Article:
Stasis is a powerful thing. Breaking free is even better.
We eat well when there's snow on the ground, especially at breakfast.
Before we had kids, Kelly and I had a habit of going to Cracker Barrel for brunch any time it snowed. Something there was about a big, hot breakfast served in the near vicinity of a wood fire. With two kids and a third on the way, the days of sleeping till ten are long gone, and aging into the mid-thirties has thickened our sense of caution and responsibility against driving on icy roads. That, and minivans.
But we did sleep in this morning--thank God for kids tuckered out from sledding the day before--and though last night's fire was only cold embers, this morning I fired up the oven to fix a pan of biscuits, and got a pound of bacon cooking in the big skillet, and scrambled a bunch of eggs, and pulled out oranges and grapes and honey and preserves. (All the carbohydrates, for you fans of MZCL, were for me.)
Soon, the olfactory trinity of biscuits rising, bacon frying, and coffee steaming filled the kitchen.
What if you could use your lottery dreams as your own financial goals? You might be closer than you thought.
Wednesday evening, Kelly and I sat around talking late into the evening dreaming about what could happen if the lottery ticket on the kitchen bar was, indeed, worth a billion and a half dollars. What a conversation! Of course, when we woke up Thursday and checked the numbers, we'd only won four bucks, so we got dressed and went to work like just about every other person who'd picked up a lotto ticket in hopes of a moonshot.
But that conversation--what if we won?--turned out to be surprisingly useful.
Had we become overnight billionaires, Kelly and I figured we'd probably retire early. That isn't to say we would become couch potatoes--Kel yearns to be a piano teacher and stay-at-home Mom, and I'd use a big chunk of the lotto bucks to establish a philanthropic foundation focused on community issues--like public education or families who endure food insecurity.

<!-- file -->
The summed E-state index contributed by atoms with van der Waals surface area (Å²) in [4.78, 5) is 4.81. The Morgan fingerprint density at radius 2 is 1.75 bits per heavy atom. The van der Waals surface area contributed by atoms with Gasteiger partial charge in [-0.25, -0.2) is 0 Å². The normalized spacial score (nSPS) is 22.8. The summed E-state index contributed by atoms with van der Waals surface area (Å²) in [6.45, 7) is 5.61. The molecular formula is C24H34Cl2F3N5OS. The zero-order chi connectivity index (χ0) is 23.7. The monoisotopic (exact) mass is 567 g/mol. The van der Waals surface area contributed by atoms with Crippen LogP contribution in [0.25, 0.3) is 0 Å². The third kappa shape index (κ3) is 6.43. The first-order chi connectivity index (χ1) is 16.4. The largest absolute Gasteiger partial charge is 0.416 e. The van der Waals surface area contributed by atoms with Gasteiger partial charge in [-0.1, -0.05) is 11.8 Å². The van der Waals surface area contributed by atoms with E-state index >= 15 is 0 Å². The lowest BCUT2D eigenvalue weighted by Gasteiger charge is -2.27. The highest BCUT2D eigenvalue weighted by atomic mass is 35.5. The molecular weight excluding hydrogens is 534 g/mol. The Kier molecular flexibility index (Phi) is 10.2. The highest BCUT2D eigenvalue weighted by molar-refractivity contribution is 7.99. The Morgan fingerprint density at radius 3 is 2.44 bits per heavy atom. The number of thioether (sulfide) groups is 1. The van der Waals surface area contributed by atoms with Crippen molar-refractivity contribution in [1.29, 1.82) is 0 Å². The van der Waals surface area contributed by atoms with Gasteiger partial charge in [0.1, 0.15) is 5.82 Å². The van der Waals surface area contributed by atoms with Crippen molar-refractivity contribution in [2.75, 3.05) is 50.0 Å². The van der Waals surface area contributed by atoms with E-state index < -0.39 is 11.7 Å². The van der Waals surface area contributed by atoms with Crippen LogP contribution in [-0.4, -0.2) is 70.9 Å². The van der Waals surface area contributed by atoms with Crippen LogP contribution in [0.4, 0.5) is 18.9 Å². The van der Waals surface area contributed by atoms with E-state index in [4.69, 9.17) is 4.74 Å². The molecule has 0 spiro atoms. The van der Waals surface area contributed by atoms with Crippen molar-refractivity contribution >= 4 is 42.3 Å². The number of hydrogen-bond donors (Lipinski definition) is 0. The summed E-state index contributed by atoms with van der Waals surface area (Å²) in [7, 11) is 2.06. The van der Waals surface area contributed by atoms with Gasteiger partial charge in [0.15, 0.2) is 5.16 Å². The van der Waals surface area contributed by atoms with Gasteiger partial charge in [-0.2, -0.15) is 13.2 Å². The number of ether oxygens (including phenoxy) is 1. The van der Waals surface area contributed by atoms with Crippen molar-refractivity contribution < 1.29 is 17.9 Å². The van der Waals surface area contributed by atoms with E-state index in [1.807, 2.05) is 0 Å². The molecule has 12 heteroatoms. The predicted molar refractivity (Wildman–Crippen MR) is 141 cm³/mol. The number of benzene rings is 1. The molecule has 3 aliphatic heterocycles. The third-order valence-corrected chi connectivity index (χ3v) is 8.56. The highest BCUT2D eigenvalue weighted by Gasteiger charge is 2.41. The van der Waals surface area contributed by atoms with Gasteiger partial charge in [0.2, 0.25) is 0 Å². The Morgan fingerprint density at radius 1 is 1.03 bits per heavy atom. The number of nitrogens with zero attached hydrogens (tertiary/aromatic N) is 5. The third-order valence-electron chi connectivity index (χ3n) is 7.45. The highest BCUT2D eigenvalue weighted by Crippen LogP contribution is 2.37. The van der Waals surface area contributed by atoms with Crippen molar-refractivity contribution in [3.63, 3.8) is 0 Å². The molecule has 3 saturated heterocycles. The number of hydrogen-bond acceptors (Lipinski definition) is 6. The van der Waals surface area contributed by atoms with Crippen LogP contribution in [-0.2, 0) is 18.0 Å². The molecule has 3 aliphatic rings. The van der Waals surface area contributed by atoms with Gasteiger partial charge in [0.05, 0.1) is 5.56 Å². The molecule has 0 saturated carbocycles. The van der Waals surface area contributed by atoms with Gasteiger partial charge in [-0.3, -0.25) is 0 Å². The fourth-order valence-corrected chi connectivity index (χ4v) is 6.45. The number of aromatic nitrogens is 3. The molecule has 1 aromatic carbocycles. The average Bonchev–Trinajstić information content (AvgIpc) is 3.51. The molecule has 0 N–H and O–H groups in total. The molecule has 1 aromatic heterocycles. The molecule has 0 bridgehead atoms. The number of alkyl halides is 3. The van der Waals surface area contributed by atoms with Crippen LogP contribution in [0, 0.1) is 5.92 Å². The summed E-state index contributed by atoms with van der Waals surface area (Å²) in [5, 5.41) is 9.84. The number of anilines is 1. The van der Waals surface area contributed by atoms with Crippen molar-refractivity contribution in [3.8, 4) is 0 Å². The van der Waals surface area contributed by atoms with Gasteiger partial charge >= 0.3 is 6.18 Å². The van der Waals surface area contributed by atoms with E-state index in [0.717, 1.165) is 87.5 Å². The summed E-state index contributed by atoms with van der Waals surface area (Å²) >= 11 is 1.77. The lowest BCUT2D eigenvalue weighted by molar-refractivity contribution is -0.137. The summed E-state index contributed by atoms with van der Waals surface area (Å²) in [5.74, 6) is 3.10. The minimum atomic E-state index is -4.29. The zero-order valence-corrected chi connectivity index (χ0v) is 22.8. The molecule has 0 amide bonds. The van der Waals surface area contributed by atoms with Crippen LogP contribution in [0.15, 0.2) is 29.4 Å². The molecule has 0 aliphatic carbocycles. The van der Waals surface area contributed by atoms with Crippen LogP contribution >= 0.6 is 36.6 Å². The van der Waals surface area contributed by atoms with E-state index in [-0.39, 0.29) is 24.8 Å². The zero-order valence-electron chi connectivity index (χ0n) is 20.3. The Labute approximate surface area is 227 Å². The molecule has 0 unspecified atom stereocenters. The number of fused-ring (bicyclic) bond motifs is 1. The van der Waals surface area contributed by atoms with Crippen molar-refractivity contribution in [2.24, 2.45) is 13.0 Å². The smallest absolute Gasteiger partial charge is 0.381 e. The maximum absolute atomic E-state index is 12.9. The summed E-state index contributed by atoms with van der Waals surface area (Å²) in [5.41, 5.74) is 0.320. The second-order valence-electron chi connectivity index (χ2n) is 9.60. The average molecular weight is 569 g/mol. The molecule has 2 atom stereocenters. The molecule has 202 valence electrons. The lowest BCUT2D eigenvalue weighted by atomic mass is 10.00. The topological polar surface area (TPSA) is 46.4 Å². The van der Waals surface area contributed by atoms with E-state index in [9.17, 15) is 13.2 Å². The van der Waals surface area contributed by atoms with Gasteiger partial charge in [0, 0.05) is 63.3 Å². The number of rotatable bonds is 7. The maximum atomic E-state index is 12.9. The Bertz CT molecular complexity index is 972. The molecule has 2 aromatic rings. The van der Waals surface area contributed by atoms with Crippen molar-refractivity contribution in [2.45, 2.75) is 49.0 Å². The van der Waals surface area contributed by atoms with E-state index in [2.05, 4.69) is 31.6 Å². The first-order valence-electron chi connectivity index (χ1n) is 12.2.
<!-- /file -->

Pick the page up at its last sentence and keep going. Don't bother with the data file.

What does that say about us, though? Well, for one, it articulates our family's goals and values. Kel plans to teach until she's eligible for retirement--thirty years' service in North Carolina--and then she wants to leave the classroom and open a piano studio. (She did this before we had children.) The job would leave plenty of flexibility for her to take care of our kids, who'll range in age between high school and college-bound.
So we didn't win the lottery--but if the goal of retiring from teaching to spend time with our kids and open a piano studio is really the dream, why not start working now to realize that dream sooner? What if we could start saving more money, or working on a better business plan that afforded her the chance to retire a few years earlier?
Labels: personal finance
Dear Thomas Alan:
Somehow, my boy, you are turning three years old. While it is difficult to conceive of the fact that you've notched your third trip around the sun--time is truly flying here, buddy--it isn't too much of a shock to watch you formally enter toddlerhood.
You have fully embodied your boyish personality. There are times in which you become a human wrecking ball, a charge of arms and legs, head bent down, whirling forward without regard or concern. Sometimes the collisions are friendly, other times not so much. I am mostly thankful your head hasn't grown knotty with all the lumps you've pulled up from your noggin.
Even so, you seem at your calmest when you are pushing along a truck or a car, your eyes focused on the transportation of some figurine or block cargo, hands and knees sliding along the wood floor, lips bumble-bee buzzing the tune of a great engine. You'll drive your rig in laps through the house, our carpet your highway, our entry hall your canyon.
You have a strong posture to match your personality. It isn't fair to project so much upon you in these early years, but it isn't all reckless boy for you. There is something more, something solid. One day that will come of good use.
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